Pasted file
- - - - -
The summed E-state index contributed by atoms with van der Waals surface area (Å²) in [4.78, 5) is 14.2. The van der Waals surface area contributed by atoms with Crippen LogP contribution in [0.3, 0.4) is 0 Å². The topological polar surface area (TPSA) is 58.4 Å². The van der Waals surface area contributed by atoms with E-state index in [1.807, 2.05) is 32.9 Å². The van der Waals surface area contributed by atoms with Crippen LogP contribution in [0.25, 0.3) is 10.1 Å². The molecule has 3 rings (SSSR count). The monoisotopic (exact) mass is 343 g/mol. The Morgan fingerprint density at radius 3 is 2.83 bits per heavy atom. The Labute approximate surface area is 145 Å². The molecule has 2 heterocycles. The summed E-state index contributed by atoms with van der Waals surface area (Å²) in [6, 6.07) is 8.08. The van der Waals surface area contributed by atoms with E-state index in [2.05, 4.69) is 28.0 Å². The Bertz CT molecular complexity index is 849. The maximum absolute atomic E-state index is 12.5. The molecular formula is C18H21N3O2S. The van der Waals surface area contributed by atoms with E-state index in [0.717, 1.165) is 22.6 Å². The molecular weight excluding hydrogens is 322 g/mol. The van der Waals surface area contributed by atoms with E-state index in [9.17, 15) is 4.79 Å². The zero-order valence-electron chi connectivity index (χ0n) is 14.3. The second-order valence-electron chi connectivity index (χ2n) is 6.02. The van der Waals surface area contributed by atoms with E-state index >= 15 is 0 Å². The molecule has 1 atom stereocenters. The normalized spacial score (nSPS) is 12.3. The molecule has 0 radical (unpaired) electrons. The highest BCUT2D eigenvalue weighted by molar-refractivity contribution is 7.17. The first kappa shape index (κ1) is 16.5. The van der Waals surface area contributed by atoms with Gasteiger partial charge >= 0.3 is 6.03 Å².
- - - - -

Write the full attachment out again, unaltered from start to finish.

The summed E-state index contributed by atoms with van der Waals surface area (Å²) in [4.78, 5) is 14.2. The van der Waals surface area contributed by atoms with Crippen LogP contribution in [0.3, 0.4) is 0 Å². The topological polar surface area (TPSA) is 58.4 Å². The van der Waals surface area contributed by atoms with E-state index in [1.807, 2.05) is 32.9 Å². The van der Waals surface area contributed by atoms with Crippen LogP contribution in [0.25, 0.3) is 10.1 Å². The molecule has 3 rings (SSSR count). The monoisotopic (exact) mass is 343 g/mol. The Morgan fingerprint density at radius 3 is 2.83 bits per heavy atom. The Labute approximate surface area is 145 Å². The molecule has 2 heterocycles. The summed E-state index contributed by atoms with van der Waals surface area (Å²) in [6, 6.07) is 8.08. The van der Waals surface area contributed by atoms with E-state index in [2.05, 4.69) is 28.0 Å². The Bertz CT molecular complexity index is 849. The maximum absolute atomic E-state index is 12.5. The molecular formula is C18H21N3O2S. The van der Waals surface area contributed by atoms with E-state index in [0.717, 1.165) is 22.6 Å². The molecular weight excluding hydrogens is 322 g/mol. The van der Waals surface area contributed by atoms with E-state index in [9.17, 15) is 4.79 Å². The zero-order valence-electron chi connectivity index (χ0n) is 14.3. The second-order valence-electron chi connectivity index (χ2n) is 6.02. The van der Waals surface area contributed by atoms with E-state index >= 15 is 0 Å². The molecule has 1 atom stereocenters. The normalized spacial score (nSPS) is 12.3. The molecule has 0 radical (unpaired) electrons. The highest BCUT2D eigenvalue weighted by molar-refractivity contribution is 7.17. The first kappa shape index (κ1) is 16.5. The van der Waals surface area contributed by atoms with Gasteiger partial charge >= 0.3 is 6.03 Å².